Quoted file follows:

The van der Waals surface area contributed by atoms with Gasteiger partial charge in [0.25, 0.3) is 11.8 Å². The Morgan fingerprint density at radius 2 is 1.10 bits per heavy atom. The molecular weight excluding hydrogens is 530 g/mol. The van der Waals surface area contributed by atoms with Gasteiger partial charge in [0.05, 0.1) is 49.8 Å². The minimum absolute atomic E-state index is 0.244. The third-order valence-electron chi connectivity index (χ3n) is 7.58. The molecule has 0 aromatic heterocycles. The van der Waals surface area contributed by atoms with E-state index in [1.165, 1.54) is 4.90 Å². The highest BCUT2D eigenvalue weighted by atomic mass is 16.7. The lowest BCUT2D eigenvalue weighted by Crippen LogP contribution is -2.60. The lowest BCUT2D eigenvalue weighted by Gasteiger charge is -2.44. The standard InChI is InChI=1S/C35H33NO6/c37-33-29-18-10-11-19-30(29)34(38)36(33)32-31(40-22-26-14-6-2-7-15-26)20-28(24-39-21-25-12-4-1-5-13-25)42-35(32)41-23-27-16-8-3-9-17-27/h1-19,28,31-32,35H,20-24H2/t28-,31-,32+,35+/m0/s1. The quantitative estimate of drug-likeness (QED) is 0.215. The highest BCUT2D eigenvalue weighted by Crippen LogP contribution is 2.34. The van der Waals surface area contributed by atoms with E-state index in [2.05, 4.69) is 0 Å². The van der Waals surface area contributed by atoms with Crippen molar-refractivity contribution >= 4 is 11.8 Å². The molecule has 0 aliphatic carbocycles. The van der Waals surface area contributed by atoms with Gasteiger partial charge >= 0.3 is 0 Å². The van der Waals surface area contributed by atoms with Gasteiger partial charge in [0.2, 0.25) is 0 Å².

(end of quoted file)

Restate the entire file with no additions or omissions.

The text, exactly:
The van der Waals surface area contributed by atoms with Gasteiger partial charge in [0.25, 0.3) is 11.8 Å². The Morgan fingerprint density at radius 2 is 1.10 bits per heavy atom. The molecular weight excluding hydrogens is 530 g/mol. The van der Waals surface area contributed by atoms with Gasteiger partial charge in [0.05, 0.1) is 49.8 Å². The minimum absolute atomic E-state index is 0.244. The third-order valence-electron chi connectivity index (χ3n) is 7.58. The molecule has 0 aromatic heterocycles. The van der Waals surface area contributed by atoms with E-state index in [1.165, 1.54) is 4.90 Å². The highest BCUT2D eigenvalue weighted by atomic mass is 16.7. The lowest BCUT2D eigenvalue weighted by Crippen LogP contribution is -2.60. The lowest BCUT2D eigenvalue weighted by Gasteiger charge is -2.44. The standard InChI is InChI=1S/C35H33NO6/c37-33-29-18-10-11-19-30(29)34(38)36(33)32-31(40-22-26-14-6-2-7-15-26)20-28(24-39-21-25-12-4-1-5-13-25)42-35(32)41-23-27-16-8-3-9-17-27/h1-19,28,31-32,35H,20-24H2/t28-,31-,32+,35+/m0/s1. The quantitative estimate of drug-likeness (QED) is 0.215. The highest BCUT2D eigenvalue weighted by Crippen LogP contribution is 2.34. The van der Waals surface area contributed by atoms with E-state index in [2.05, 4.69) is 0 Å². The van der Waals surface area contributed by atoms with Crippen molar-refractivity contribution >= 4 is 11.8 Å². The molecule has 0 aliphatic carbocycles. The van der Waals surface area contributed by atoms with Gasteiger partial charge >= 0.3 is 0 Å². The van der Waals surface area contributed by atoms with Gasteiger partial charge in [0.2, 0.25) is 0 Å².